From the Hollywood Fringe Festival 2019: ‘Tales From the Powder Room’
The cast of ‘Tales from the Powder Room’

LOS ANGELES—This year’s Hollywood Fringe Festival took place June 13-30. According to the Fringe’s 200-page program, the festival is “an annual, open-access, community-derived event celebrating freedom of expression and collaboration in the performing arts community…. Participation in the Hollywood Fringe is completely open and uncensored. This free-for-all approach underlines the festival’s mission to be a platform for artists without the barrier of a curative body. By opening the gates to anyone with a vision, the festival is able to exhibit the most diverse and cutting-edge points-of-view the world has to offer.”

Staged in around 30 theaters in the Hollywood area, the HFF is Los Angeles’s counterpart to Scotland’s Edinburgh Festival Fringe. In 2019, 2000 performances and 375 shows were mounted during HFF. Theater artists travel from near and far in order to participate in this unfiltered extravaganza. For example, the Polish-Australian troupe Drama Theatre Fantazja flew all the way from Sydney to present The Trial of Dali, an 80-minute play about the infamous surrealist painter, at The Complex Hollywood’s Ruby Theatre.

Also playing on The Complex Hollywood’s boards right across the hall from the Ruby in the Dorie Theatre was Tales from the Powder Room by Robyn Migel, which won First Place in the Better Lemons Audience Choice Awards and has been extended. This play’s entire action is set in a workplace powder room, a euphemism for the ladies room; thus all of the characters and the eight actors are females. In this woman-oriented hour-or-so play, the dramatis personae go to the bathroom in a series of six insightful vignettes.

In the first scene Lori (Sarah Siadat, who has appeared on HBO’s Veep and Pretty Little Liars) confronts herself in the mirror, where her inner voice is spoken out loud, expressing her self-doubts, consternation and affirmations. As Krystal, Megan Olivia is alternately hilarious and screechy as she gives herself a pregnancy test in one of the bathroom’s stalls, then calls her boyfriend to inform him of the outcome.

With much aplomb, in a couple of skits Sandi Milne plays Miranda, who epitomizes the boss you love to hate. The caustic, mean-spirited Miranda berates employees she supervises, such as demanding to know of one: “Do you have a learning disability?” However, in the course of cracking down on her underlings, Miranda’s back story is revealed, disclosing what makes people act like Blue Meanies and bullies, and turning a wholly unlikable person into a more sympathetic character.

In the final vignette Georgia (Davida Sal) is accosted in the ladies room by Kendra (Lara Helena), a bible thumper who orders Georgia—or “George”—to use the men’s room. The religious zealot is unable to accept Georgia as a woman, because she is in the process of transitioning from male to female. At first, Georgia tries to keep her powder dry in the powder room as Kendra verbally assaults and belittles her. As Georgia tries to defend herself, she points out that nowhere in the entire New Testament did Jesus ever attack transgender people. The play comes full circle in this last scene as Lori—who’d opened the play—enters the bathroom and intervenes, with surprising results.

Speaking of surprises, I almost fell out of my chair when I saw Davida, a statuesque European beauty, unexpectedly portraying a transgender character. My interview with her, under the name of Jil Love (she apparently changes monikers as often as other people change their socks), appears in the 45th Anniversary Collector’s Edition of Hustler Magazine, which is out now. She is also an internationally renowned activist who combines protest, performance art and nudity for various worthy causes.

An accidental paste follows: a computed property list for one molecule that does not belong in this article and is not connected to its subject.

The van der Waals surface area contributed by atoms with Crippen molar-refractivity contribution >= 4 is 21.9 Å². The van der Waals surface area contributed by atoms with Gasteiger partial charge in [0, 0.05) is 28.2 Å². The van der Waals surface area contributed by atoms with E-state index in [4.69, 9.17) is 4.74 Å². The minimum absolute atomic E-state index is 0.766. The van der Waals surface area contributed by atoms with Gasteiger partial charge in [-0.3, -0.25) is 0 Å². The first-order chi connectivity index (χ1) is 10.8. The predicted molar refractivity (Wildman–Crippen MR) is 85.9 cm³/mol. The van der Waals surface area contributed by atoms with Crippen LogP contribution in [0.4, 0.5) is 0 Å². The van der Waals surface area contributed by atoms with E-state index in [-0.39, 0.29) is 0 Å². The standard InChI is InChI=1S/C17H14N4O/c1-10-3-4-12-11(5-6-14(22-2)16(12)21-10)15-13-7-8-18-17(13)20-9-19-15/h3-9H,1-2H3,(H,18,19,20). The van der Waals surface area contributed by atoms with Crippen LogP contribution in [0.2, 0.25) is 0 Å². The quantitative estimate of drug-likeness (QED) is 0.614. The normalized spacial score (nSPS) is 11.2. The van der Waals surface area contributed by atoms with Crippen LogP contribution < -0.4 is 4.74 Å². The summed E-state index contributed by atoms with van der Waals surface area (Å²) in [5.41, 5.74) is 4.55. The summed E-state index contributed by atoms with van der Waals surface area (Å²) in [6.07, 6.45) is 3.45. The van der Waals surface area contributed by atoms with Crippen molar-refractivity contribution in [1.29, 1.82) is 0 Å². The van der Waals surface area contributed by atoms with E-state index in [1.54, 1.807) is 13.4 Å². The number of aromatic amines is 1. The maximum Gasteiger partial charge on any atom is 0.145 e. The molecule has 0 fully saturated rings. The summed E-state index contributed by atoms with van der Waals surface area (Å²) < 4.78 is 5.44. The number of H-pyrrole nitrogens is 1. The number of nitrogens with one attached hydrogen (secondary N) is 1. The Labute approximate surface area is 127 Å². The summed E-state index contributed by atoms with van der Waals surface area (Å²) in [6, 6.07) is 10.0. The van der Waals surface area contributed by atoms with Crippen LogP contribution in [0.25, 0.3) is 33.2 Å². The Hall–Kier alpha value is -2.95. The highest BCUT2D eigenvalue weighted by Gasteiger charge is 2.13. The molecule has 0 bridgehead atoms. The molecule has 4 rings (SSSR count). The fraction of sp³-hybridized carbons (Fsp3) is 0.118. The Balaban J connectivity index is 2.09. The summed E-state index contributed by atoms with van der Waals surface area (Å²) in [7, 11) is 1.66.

In her debut on the legit stage, the multi-talented Davida acquits herself well, proving she’s full of talent and promise as a thespian. Casting directors, agents and audiences should keep their eyes on this up and coming artist, who has studied acting with the Groundlings, Upright Citizens Brigade, Stella Adler Academy of Acting & Theatre, and coach Eric Morris.

Playwright Robyn Migel deftly directs her sextet of vignettes, which is well-written and -acted. Powder won HFF’s “Encore Producers Award,” and Migel informed me she “hope[s] to move [Powder] to a bigger venue for a future run outside the Hollywood Fringe, which is what I did last year with Lucinda and the Wolves, which went to an Off-Off-Broadway festival in NYC.” Indeed, Powder deserves to be seen in a venue much larger than the Dorie’s 55-seat small theater space at “Way-Off-Broadway”—aka Santa Monica Blvd.

As to the message of her all-woman, feminist play Migel asserts: “While so many people are focused on ‘#metoo’ we are focused on how women can get out of their own way and support each other.” In other words, sisterhood is still Powder-ful. All Powder to the people!

See the HFF extension of Tales from the Powder Room on Fri., Aug. 9 at the Dorie Theatre in The Complex Hollywood at 6476 Santa Monica Blvd., Hollywood 90038.

For more info about Tales from the Powder Room and other HFF extensions see:

Ed Rampell, co-author of “The Hawaii Movie and Television Book,” will be signing his book at Hollywood’s Egyptian Theatre on July 13 during “Tiki Night.”  


Ed Rampell
Ed Rampell

Ed Rampell is an LA-based film historian and critic, author of "Progressive Hollywood: A People’s Film History of the United States," and co-author of "The Hawaii Movie and Television Book." He has written for Variety, Television Quarterly, Cineaste, New Times L.A., and other publications. Rampell lived in Tahiti, Samoa, Hawaii, and Micronesia, reporting on the nuclear-free and independent Pacific and Hawaiian Sovereignty movements.